US4078052A (en) * 1976-06-30 1978-03-07 The United States Of America As Represented By The Secretary Of Health, Education And Welfare Large unilamellar vesicles (LUV) and method of preparing same
US4419343A (en) * 1978-10-19 1983-12-06 Laboratorios Serobiologiques S.A. Composition usable notably as a cosmetic product allowing a tanning of the skin comprising the use of aminoacids
FR2511243A1 (en) * 1980-12-02 1983-02-18 Geskis Denise Cosmetic contg. polymerised salmon sperm DNA - esp. useful in sunscreen formulations
US4866038A (en) * 1986-02-03 1989-09-12 University Patents, Inc. Method of stimulating integumental melanocytes by topical application of analogs of alpha-msh
JPS63183518A (en) * 1986-09-18 1988-07-28 Lion Corp Composition for hair
JPS63301810A (en) * 1987-06-01 1988-12-08 Keikichi Sugiyama Composition for hair
EP0313446A2 (en) * 1987-10-19 1989-04-26 Bioeurope Water soluble L-tyrosine derivatives and process for their preparation
US4956489A (en) * 1987-10-19 1990-09-11 Bioeurope Water-soluble L-tyrosine derivatives and a process for preparing L-tyrosine derivatives
US5246708A (en) * 1987-10-28 1993-09-21 Pro-Neuron, Inc. Methods for promoting wound healing with deoxyribonucleosides
EP0318369A1 (en) * 1987-11-27 1989-05-31 Lvmh Recherche Hydrated lipidic lamellar composition or liposome containing tyrosine or tyrosine derivative and cosmetic or pharmaceutical topical tanning composition thereof
US5256648A (en) * 1988-01-21 1993-10-26 Yale University Selective inhibition of gene expression by photoactivatable oligonucleotides
EP0386680A1 (en) * 1989-03-07 1990-09-12 Plough, Inc. Liposome compositions
EP0416677A1 (en) * 1989-09-07 1991-03-13 Crinos Industria Farmacobiologica S.p.A. Compositions for topical cosmetic use containing depolymerized nucleic acids
WO1991007168A1 (en) * 1989-11-09 1991-05-30 Schering-Plough Healthcare Products, Inc. Riboflavin as a tanning enhancer
US5135917A (en) * 1990-07-12 1992-08-04 Nova Pharmaceutical Corporation Interleukin receptor expression inhibiting antisense oligonucleotides
EP0484199A1 (en) * 1990-10-30 1992-05-06 L'oreal Cosmetic use of an anti-erythema composition
US5352458A (en) * 1992-12-21 1994-10-04 Applied Genetics Inc. Tanning method using DNA repair liposomes

Non-Patent Citations (20)

* Cited by examiner, † Cited by third party
Title
Bonte, F., et al., "Kaempferol Liposome Activity on Skin Melanogenesis", Congr. Int. Technol. Pharm. 5th(3):404-407 (1989).
Bonte, F., et al., Kaempferol Liposome Activity on Skin Melanogenesis , Congr. Int. Technol. Pharm. 5th(3):404 407 (1989). *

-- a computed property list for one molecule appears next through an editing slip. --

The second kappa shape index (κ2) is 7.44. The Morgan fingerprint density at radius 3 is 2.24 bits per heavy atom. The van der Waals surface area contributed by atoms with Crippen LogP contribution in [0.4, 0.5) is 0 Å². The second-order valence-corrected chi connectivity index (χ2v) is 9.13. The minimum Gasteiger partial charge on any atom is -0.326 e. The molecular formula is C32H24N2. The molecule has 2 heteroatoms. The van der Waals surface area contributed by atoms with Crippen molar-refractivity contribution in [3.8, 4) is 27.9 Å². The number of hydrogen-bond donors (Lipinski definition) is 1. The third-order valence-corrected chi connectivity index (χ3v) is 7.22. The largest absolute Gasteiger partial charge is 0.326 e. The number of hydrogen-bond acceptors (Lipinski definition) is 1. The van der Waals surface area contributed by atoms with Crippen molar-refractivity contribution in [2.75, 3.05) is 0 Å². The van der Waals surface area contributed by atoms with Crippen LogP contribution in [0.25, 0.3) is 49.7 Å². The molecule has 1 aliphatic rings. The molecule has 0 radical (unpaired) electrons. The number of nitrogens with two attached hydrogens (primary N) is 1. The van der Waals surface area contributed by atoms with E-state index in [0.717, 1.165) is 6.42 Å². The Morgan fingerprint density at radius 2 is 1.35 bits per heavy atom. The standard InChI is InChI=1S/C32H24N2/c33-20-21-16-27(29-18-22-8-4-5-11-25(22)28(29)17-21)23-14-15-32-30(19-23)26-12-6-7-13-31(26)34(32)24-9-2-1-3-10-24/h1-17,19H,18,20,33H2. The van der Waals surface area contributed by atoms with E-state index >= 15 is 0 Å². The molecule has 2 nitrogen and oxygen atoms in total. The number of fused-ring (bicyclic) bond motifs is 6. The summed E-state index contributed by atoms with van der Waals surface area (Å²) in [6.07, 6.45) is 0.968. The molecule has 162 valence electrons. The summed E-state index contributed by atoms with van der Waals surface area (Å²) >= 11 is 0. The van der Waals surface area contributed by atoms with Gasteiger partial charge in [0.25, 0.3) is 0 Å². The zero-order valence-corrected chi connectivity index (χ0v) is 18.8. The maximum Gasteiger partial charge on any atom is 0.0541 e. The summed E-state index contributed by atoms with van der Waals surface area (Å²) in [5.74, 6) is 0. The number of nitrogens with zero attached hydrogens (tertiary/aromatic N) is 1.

Friedmann, P. S., et al., "Ultraviolet radiation directly induces pigment production by cultured human melanocytes", J. Cell. Physiol. 133(1):88-94 (1987).
Friedmann, P. S., et al., Ultraviolet radiation directly induces pigment production by cultured human melanocytes , J. Cell. Physiol. 133(1):88 94 (1987). *
Niggli, H. J., "Comparative Studies on the Correlation Between Pyrimidine Dimer Formation and Tyrosinase Activity in Cloudman S91 Melanoma Cells After Ultraviolet-Irradiation", Photochem. & Photobiol. 52(3):519-524 (1990).
Niggli, H. J., Comparative Studies on the Correlation Between Pyrimidine Dimer Formation and Tyrosinase Activity in Cloudman S91 Melanoma Cells After Ultraviolet Irradiation , Photochem. & Photobiol. 52(3):519 524 (1990). *
Niggli, H. J., et al., "Cyclobutane-Type Pyrimidine Photodimer Formation and Excision in Human Skin Fibroblasts After Irradiation With 313-nm Ultraviolet Light", Biochem. 22:1390-1395 (1983).
Niggli, H. J., et al., "Determination of Cytosine-Cytosine Photodimers in DNA of Cloudman S91 Melanoma Cells Using High Pressure Liquid Chromatography", Photochem. & Photobiol. 55(5):793-796 (1992).
Niggli, H. J., et al., "Nucleosomal Distribution of Thymine Photodimers Following Far- and Near- Ultraviolet Irradiation", Biochem. and Biophys. Research Communications 105(3):1215-1223 (1982).
Niggli, H. J., et al., "Sunlight-Induced Pyrimidine Dimers in Human Skin Fibroblasts in Comparison with Dimerization After Artificial UV-Irradiation", Photochem. & Photobiol. 48(3):353-356 (1988).
Niggli, H. J., et al., Cyclobutane Type Pyrimidine Photodimer Formation and Excision in Human Skin Fibroblasts After Irradiation With 313 nm Ultraviolet Light , Biochem. 22:1390 1395 (1983). *
Niggli, H. J., et al., Determination of Cytosine Cytosine Photodimers in DNA of Cloudman S91 Melanoma Cells Using High Pressure Liquid Chromatography , Photochem. & Photobiol. 55(5):793 796 (1992). *
Niggli, H. J., et al., Nucleosomal Distribution of Thymine Photodimers Following Far and Near Ultraviolet Irradiation , Biochem. and Biophys. Research Communications 105(3):1215 1223 (1982). *
Niggli, H. J., et al., Sunlight Induced Pyrimidine Dimers in Human Skin Fibroblasts in Comparison with Dimerization After Artificial UV Irradiation , Photochem. & Photobiol. 48(3):353 356 (1988). *
Sugitani, Yoshinori et al., "Red Shift in Photoacoustic Ultraviolet Absorption Spectra of Solid Purine Bases, Nucleosides and Nucleotides," Analytical Sciences 4:215-217 (1988).